Anyone that knows me, knows that I can’t stand how our society so easily destroys nature. Do people not understand the importance of Tropical Rainforests? Do they understand how rain forests support many diversified ecosystems?
Deforestation has many wicked side effects such as water and air pollution, CO2 released into the atmosphere, soil erosion, and let’s not forget animal and plant extinction.
If we continue to destroy our planet’s rainforests we will have less air to breathe, less rain to feed our food sources, and way more global warming.
Is it too late? Can we turn the tide of our destructive path?
Here are three ways our society as a whole can fix this problem:
Our lawmakers need to make deforestation an illegal practice. Secondly, the laws need to be enforced if we’re to see changed. We also need money being spent on conservation. Governments need to step in and give grants to those that are making a difference in preserving ecosystems. A great example is Germany forgave a $400 million dollar debt to Kenya, when Kenya passed legislation to protect the enviroment. More countries need to follow in Germany’s footsteps.
Educate the Masses
Our planet has lost millions and millions of square miles of rainforest. Education is the key to protecting the little future we have left. If we start at the forefront – our children – if they learn early in their education that deforestation is killing us then as they grow into adults they will have a deeper understanding of the challenges it takes to conserve our ecosystems. However, it’s not just our children, there are many adults that need this vital education too.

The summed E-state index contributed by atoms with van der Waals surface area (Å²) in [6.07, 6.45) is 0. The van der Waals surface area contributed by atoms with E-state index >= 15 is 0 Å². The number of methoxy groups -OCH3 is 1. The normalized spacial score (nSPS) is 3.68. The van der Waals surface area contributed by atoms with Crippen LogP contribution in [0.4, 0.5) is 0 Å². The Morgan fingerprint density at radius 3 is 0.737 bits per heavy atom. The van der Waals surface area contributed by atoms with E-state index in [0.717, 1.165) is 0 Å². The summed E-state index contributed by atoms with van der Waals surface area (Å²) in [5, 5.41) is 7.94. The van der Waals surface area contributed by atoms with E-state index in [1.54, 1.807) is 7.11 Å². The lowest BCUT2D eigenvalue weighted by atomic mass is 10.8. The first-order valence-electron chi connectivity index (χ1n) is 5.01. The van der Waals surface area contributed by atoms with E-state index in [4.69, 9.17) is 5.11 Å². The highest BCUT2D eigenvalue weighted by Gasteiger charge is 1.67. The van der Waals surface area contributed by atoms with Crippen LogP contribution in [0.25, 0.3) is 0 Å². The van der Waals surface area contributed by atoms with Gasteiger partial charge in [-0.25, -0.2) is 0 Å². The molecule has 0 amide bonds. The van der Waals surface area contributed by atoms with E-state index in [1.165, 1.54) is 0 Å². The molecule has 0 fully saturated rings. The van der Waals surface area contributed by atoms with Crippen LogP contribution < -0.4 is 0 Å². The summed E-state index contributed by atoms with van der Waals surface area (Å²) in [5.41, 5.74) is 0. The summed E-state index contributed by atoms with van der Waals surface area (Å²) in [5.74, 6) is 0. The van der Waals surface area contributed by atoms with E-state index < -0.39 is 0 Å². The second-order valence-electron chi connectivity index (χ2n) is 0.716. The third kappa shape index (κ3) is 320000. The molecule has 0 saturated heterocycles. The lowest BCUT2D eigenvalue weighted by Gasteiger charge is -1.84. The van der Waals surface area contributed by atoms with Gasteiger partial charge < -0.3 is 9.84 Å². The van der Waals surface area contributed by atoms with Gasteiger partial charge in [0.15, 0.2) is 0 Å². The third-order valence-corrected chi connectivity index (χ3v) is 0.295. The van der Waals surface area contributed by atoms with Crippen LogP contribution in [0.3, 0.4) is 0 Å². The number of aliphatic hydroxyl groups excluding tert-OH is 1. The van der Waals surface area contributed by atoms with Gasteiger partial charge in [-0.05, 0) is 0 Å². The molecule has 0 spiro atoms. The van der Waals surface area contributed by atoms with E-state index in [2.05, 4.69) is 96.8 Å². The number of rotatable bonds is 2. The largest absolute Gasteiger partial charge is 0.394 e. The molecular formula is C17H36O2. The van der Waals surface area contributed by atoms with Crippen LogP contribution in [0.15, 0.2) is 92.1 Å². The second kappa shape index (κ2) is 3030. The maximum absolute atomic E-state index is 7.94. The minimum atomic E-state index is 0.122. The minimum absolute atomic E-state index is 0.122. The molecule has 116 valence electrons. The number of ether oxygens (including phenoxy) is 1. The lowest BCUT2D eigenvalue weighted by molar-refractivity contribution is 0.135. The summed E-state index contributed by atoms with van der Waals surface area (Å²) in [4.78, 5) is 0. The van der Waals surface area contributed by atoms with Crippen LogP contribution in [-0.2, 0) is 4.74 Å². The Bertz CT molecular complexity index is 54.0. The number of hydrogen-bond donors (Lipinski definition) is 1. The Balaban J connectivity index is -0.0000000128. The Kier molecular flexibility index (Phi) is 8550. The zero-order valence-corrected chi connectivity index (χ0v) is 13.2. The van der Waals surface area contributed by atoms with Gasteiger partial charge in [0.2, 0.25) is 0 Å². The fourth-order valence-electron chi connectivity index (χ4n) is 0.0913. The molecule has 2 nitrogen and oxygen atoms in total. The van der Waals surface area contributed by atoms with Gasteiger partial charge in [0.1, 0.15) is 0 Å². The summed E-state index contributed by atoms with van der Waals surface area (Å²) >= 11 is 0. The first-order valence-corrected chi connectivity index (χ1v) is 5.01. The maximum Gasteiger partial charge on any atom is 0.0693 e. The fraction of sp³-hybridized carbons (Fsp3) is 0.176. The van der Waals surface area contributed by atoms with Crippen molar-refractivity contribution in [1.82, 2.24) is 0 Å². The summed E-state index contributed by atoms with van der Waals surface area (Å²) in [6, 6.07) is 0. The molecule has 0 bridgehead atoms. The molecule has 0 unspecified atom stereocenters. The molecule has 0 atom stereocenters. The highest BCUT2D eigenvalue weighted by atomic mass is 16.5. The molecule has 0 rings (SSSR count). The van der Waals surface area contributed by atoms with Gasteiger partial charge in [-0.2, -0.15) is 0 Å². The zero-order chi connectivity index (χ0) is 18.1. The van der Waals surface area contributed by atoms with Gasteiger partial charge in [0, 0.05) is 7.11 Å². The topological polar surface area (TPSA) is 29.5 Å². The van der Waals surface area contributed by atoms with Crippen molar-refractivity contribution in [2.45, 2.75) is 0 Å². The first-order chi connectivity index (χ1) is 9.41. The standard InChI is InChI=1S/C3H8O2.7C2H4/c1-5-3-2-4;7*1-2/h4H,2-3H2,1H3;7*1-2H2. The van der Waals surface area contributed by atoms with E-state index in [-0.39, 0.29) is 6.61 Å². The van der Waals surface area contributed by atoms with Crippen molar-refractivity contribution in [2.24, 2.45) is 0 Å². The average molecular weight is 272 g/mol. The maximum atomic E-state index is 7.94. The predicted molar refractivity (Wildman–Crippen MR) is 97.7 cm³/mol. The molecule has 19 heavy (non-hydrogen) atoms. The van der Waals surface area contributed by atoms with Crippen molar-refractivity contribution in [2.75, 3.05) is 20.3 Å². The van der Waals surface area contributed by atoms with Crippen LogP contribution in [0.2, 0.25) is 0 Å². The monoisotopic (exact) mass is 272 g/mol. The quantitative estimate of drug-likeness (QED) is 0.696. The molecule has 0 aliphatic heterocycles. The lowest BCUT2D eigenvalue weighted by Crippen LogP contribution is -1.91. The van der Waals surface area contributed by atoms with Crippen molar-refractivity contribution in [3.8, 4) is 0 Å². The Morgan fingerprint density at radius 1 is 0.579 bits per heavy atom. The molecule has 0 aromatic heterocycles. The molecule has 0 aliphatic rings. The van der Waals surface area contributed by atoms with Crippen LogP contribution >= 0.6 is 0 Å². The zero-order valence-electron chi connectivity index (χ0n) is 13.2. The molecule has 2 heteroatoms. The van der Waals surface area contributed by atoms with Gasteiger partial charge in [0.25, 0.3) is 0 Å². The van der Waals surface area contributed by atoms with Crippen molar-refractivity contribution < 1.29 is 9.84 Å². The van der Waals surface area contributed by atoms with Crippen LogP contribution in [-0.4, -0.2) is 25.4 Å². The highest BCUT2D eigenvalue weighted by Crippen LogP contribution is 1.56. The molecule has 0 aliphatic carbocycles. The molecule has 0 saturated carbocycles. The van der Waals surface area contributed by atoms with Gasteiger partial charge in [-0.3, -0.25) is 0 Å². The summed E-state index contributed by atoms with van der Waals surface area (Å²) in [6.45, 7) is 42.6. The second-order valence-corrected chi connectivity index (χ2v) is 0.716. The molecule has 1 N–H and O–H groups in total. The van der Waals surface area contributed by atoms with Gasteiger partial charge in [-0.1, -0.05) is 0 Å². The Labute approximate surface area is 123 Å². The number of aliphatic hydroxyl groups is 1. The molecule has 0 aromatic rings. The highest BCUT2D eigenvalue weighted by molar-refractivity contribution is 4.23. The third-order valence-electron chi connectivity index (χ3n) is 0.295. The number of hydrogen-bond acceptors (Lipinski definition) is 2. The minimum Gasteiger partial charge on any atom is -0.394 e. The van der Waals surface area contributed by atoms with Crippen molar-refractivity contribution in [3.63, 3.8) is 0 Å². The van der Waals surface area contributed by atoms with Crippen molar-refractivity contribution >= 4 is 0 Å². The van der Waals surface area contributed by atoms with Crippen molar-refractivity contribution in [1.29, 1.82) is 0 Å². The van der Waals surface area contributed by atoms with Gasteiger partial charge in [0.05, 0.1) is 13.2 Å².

We already have the resources to educate, and many educators are taking the leap forward, but it’s still too low of a percentage. It needs to be country wide or more importantly – worldwide.
One of the best way to educate the masses is through ecotourism. I didn’t find my passion into trying to stop deforestation till I visited a rainforest in Brazil and saw a beautiful blue parrotlet. This “pocket parrot’s” home was slowly being destroyed by deforestation and it broke my heart.
As long as the ecotourism does not adversely affect the rainforest ecosystem we should be pushing more for it. In the last decade ecotourism has grown in 25 countries by 86%!
Ecotourism not only can save our forests but also provides jobs for those in the hotel industry, food and beverages, transportation, and those are the one’s off the top of my head.
What amazes me about Ecotourism is that it relies on healthy and efficient ecosystems, so this is a powerful incentive to protect our tropical rainforests.
We’re not going to stop deforestation till we are willing to put the effort in. Even though the problem seems insurmountable we do still have a chance to right a wrong.